TMZ has learned Dr. Conrad Murray's legal defense is that Michael Jackson gave himself the fatal dose of Propofol.
Multiple sources familiar with the strategy tell TMZ the defense argument goes like this:
- At around 10:50 AM, Dr. Murray gave Jackson 25 mg of Propofol from a 20 ml bottle -- that's only about 1/8 of the bottle.
- The dose Dr. Murray administered would keep someone asleep for only 5 to 10 minutes, but the Propofol, along with the Ativan and Versed that was already in MJ's system, had a synergistic effect that put Jackson to sleep for a longer period of time.
- For the next hour, Dr. Murray stayed in the room and was on the phone for much of the time. Dr. Murray didn't leave the room to make the calls because MJ liked activity in the room, regularly sleeping with the lights on and cartoons blaring on the TV.
- At around noon, Dr. Murray left the room for approximately two minutes to go to the bathroom. While he was gone, the defense believes Jackson suddenly awakened and was frustrated he had spent nearly 9 hours trying in vain to sleep. The defense theory -- Jackson took the 20 ml bottle of Propofol and self-injected the remaining contents through the IV, causing a massive overdose that stopped his heart.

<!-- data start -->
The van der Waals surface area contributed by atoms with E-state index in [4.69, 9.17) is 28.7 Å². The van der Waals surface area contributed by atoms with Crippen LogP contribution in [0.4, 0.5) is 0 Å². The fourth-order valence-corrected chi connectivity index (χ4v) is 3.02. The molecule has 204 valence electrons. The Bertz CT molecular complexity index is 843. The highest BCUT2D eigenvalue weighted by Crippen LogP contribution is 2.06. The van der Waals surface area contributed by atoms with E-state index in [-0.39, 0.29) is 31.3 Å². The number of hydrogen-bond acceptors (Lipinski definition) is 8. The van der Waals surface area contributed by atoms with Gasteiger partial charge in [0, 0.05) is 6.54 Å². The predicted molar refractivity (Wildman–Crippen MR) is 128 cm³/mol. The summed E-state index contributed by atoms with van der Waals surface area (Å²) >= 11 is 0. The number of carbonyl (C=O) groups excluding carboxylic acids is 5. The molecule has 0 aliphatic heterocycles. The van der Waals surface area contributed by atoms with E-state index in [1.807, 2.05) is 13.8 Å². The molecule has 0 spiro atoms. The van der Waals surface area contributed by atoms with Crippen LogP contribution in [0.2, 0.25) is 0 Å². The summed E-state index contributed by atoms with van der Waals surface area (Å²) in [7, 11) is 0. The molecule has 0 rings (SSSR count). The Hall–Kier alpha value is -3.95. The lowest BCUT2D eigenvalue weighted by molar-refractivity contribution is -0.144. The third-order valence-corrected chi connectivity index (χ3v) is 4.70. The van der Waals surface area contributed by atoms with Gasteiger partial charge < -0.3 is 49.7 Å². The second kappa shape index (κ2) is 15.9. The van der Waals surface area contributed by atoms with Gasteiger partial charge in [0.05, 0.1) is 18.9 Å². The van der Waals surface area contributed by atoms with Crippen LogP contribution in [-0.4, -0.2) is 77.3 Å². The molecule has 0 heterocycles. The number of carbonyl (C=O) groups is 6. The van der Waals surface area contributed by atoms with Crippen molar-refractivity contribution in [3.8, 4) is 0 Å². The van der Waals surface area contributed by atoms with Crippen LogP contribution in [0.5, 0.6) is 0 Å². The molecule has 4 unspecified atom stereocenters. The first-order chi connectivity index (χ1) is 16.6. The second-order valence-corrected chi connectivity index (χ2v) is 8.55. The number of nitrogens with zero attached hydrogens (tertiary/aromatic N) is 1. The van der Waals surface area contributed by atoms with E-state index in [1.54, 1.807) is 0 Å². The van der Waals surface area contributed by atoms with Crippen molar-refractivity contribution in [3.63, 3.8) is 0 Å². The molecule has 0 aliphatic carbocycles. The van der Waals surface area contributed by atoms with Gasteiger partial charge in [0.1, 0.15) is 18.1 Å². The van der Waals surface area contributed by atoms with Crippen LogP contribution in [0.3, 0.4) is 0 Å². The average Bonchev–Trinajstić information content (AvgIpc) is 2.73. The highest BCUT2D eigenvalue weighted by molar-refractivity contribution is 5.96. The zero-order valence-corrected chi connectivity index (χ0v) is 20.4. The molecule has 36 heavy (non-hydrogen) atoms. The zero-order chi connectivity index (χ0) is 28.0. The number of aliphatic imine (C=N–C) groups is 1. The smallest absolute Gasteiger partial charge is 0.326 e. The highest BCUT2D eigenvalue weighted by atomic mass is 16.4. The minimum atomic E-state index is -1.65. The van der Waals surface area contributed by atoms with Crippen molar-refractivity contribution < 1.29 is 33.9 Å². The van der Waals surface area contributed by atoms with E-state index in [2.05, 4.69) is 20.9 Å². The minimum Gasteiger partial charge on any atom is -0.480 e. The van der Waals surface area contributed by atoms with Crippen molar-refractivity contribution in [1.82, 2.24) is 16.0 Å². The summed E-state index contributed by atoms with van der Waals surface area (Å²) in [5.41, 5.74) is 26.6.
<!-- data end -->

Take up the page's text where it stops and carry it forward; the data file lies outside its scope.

- Dr. Murray walked back in the room and saw Jackson with his eyes open and pupils dilated. Dr. Murray dropped the phone (he was speaking with his girlfriend) and began administering CPR.
The defense will argue Michael Jackson was a long-time Propofol addict -- something TMZ first reported shortly after the singer's death. As one source said, Jackson liked the sensation of Propofol being administered by IV, adding, "Michael liked to push it."
L.A. County Coroner's investigators took a picture in the room, showing an empty Propofol bottle on the floor, underneath the nightstand by Jackson's bed. The defense will argue Jackson grabbed the bottle from the nightstand, injected himself and then dropped the bottle.
Remember, law enforcement believes Dr. Murray hid bottles of Propofol before paramedics arrived. The defense will argue ... if Dr. Murray was really hiding Propofol, he would have removed the empty bottle under the nightstand that caused Jackson's death.
Ed Chernoff, Murray's attorney, could not be reached for comment.